Canadian judge rules Huawei CFO’s extradition case to U.S. can proceed
THE ASSOCIATED PRESS
A Canadian judge ruled in late May 2020 the U.S. extradition case against a senior Huawei executive can advance to the next stage, a decision that is expected to further harm relations between the People’s Republic of China (PRC) and Canada.
The Chinese embassy in Ottawa later warned Canada to drop the case and accused the United States of trying to bring down the Chinese tech giant.
Canada arrested Meng Wanzhou, Huawei’s chief financial officer and daughter of the company’s founder, at Vancouver’s airport in late 2018. The U.S. wants her extradited to face fraud charges. Her arrest infuriated Beijing. Canadian officials have emphasized the country’s judicial system is independent.
Associate Chief Justice Heather Holmes said in her decision the allegations against Meng could constitute a crime in Canada as well and the extradition could therefore proceed. (Pictured: Crowds gather outside British Columbia Supreme Court during a hearing for Huawei Technologies Chief Financial Officer Meng Wanzhou in Vancouver, Canada, on May 27, 2020.)
The U.S. accuses Huawei of using a Hong Kong shell company to sell equipment to Iran in violation of U.S. sanctions. It says Meng, 48, committed fraud by misleading the HSBC bank about the company’s business dealings in Iran.
Meng’s lawyers argued during a hearing in January 2020 that the case is really about U.S. sanctions against Iran, not a fraud case. They maintain that since Canada does not have similar sanctions against Iran, no fraud occurred under its laws. The judge disagreed.
“Ms. Meng’s approach to the double criminality analysis would seriously limit Canada’s ability to fulfill its international obligations in the extradition context for fraud and other economic crimes,” Holmes wrote.
Holmes said Canada did not have economic sanctions against Iran at the time but noted the sanctions used by the U.S. “were not fundamentally contrary to Canadian values.”
Meng’s legal team plans to set court dates to argue that the Canada Border Services Agency, the Royal Canadian Mounted Police and the U.S. Federal Bureau of Investigation violated Meng’s rights while collecting evidence before she was arrested. Extradition cases typically take years in Canada.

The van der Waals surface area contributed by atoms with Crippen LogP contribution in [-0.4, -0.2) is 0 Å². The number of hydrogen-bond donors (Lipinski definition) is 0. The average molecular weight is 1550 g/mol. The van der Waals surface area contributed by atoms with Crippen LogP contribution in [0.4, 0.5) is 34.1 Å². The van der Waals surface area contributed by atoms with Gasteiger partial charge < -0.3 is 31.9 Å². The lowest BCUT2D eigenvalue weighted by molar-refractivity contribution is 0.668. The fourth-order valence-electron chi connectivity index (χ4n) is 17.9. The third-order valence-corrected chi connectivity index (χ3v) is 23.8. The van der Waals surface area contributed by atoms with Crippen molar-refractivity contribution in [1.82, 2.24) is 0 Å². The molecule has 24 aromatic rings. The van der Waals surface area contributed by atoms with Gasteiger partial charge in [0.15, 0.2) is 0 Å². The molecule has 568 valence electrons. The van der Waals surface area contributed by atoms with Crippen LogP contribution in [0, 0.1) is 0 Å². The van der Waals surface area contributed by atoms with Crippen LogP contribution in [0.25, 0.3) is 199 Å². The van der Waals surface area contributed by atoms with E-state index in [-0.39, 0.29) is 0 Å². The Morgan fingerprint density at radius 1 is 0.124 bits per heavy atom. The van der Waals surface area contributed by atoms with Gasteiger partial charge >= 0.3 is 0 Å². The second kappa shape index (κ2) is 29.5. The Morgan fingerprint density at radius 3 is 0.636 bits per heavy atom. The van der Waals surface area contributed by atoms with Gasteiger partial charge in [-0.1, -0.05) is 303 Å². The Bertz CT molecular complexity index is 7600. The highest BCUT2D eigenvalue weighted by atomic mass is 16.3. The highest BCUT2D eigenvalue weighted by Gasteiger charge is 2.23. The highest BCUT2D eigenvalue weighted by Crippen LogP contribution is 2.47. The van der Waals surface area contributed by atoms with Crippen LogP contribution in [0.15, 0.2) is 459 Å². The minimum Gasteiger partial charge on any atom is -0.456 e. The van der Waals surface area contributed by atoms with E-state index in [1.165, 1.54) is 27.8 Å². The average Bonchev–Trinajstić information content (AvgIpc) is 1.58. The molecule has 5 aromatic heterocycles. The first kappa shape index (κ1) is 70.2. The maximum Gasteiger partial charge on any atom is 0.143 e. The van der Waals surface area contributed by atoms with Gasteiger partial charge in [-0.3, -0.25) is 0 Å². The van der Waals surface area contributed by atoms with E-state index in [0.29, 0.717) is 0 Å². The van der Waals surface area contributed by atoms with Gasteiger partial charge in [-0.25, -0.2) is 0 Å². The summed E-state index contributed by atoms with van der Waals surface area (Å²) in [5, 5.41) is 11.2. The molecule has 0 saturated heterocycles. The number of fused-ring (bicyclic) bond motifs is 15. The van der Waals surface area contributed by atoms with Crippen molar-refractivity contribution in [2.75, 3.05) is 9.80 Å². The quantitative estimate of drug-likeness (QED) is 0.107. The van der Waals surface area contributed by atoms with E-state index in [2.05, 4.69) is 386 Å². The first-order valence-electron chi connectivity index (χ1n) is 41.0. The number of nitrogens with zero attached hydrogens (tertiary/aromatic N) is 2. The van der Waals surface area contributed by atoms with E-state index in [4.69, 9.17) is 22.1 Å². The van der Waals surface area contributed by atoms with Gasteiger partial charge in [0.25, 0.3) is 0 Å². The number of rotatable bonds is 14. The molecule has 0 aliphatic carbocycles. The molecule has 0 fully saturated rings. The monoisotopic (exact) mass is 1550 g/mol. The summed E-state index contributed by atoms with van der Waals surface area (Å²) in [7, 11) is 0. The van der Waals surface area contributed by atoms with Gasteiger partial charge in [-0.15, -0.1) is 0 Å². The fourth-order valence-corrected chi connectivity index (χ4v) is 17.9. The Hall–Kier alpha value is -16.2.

The late May ruling against Meng is expected to erode already damaged relations between Beijing and Ottawa.
“China hereby expresses strong dissatisfaction and firm opposition to this decision, and has made serious representations with Canada,” the Chinese embassy in Ottawa said in a statement.
China’s embassy also warned Canada to “immediately release Ms. Meng Wanzhou to allow her to return safely to China, and not to go further down the wrong path.”
In apparent retaliation for Meng’s arrest, the PRC detained former Canadian diplomat Michael Kovrig and Canadian entrepreneur Michael Spavor. It also placed restrictions on various Canadian exports to China, including canola oil seed. The PRC also handed a death sentence to a convicted Canadian drug smuggler in a sudden retrial.
Huawei is the biggest global supplier of network gear for phone and internet companies, and some analysts say Chinese companies have flouted international rules and norms amid allegations of technology theft. Huawei represents the PRC’s progress in becoming a technological power and has been a subject of U.S. security and law enforcement concerns.
“The United States thanks the Government of Canada for its continued assistance pursuant to the U.S./Canada Extradition Treaty in this ongoing matter,” the U.S Department of Justice said in a statement.
Ahead of the ruling, Meng posed for photos on the courthouse steps, giving a thumbs up. In court in late May 2020, she wore a black dress and an ankle bracelet.
“Huawei is disappointed in the ruling,” the company said in a statement. “We expect Canada’s judicial system will ultimately prove Ms. Meng’s innocence.”
A former Canadian ambassador to China, Guy Saint-Jacques, expects the PRC to further punish Canada.
“We can expect two kinds of measures. First, unfortunately for Michael Kovrig and Michael Spavor, I expect that they will announce the cases will proceed to trial and it will become a lot more difficult to extract them from jail,” he said. “On the commercial front they will want to cancel contracts, to cancel exports.”
Saint-Jacques does not expect Beijing to cut off medical supplies to Canada because that would cause an international outcry.
“The image of China has taken a hit starting with the arrests of the two Canadians. This has been amplified by the way they have mishandled the COVID-19 pandemic. Europe in particular is more concerned about the Chinese,” he said.